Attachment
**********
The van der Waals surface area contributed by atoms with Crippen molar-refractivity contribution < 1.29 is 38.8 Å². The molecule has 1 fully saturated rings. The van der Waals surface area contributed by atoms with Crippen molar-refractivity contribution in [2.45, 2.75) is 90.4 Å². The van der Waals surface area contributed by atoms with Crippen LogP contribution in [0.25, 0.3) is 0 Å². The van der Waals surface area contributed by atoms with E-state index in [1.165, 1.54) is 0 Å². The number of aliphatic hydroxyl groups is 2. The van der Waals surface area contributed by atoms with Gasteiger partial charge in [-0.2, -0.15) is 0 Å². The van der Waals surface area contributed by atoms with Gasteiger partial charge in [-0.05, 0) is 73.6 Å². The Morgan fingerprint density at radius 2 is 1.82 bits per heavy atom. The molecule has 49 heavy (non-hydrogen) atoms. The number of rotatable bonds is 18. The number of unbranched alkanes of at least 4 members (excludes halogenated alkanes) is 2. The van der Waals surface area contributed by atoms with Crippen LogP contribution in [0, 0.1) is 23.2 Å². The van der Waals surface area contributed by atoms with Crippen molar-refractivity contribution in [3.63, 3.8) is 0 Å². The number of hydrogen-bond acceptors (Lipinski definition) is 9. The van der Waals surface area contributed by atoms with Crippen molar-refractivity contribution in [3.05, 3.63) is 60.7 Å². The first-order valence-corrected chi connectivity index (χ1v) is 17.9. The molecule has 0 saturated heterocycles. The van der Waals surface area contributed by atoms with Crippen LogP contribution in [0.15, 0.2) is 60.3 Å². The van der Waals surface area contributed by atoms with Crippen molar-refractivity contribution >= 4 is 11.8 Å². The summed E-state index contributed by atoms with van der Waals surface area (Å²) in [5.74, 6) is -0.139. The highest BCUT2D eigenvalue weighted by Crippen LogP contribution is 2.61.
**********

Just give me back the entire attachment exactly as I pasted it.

The van der Waals surface area contributed by atoms with Crippen molar-refractivity contribution < 1.29 is 38.8 Å². The molecule has 1 fully saturated rings. The van der Waals surface area contributed by atoms with Crippen molar-refractivity contribution in [2.45, 2.75) is 90.4 Å². The van der Waals surface area contributed by atoms with Crippen LogP contribution in [0.25, 0.3) is 0 Å². The van der Waals surface area contributed by atoms with E-state index in [1.165, 1.54) is 0 Å². The number of aliphatic hydroxyl groups is 2. The van der Waals surface area contributed by atoms with Gasteiger partial charge in [-0.2, -0.15) is 0 Å². The van der Waals surface area contributed by atoms with Gasteiger partial charge in [-0.05, 0) is 73.6 Å². The Morgan fingerprint density at radius 2 is 1.82 bits per heavy atom. The molecule has 49 heavy (non-hydrogen) atoms. The number of rotatable bonds is 18. The number of unbranched alkanes of at least 4 members (excludes halogenated alkanes) is 2. The van der Waals surface area contributed by atoms with Crippen LogP contribution in [0, 0.1) is 23.2 Å². The van der Waals surface area contributed by atoms with Crippen molar-refractivity contribution in [3.63, 3.8) is 0 Å². The number of hydrogen-bond acceptors (Lipinski definition) is 9. The van der Waals surface area contributed by atoms with Crippen molar-refractivity contribution in [3.05, 3.63) is 60.7 Å². The first-order valence-corrected chi connectivity index (χ1v) is 17.9. The molecule has 0 saturated heterocycles. The van der Waals surface area contributed by atoms with Crippen LogP contribution in [0.15, 0.2) is 60.3 Å². The van der Waals surface area contributed by atoms with Crippen molar-refractivity contribution >= 4 is 11.8 Å². The summed E-state index contributed by atoms with van der Waals surface area (Å²) in [5.74, 6) is -0.139. The highest BCUT2D eigenvalue weighted by Crippen LogP contribution is 2.61.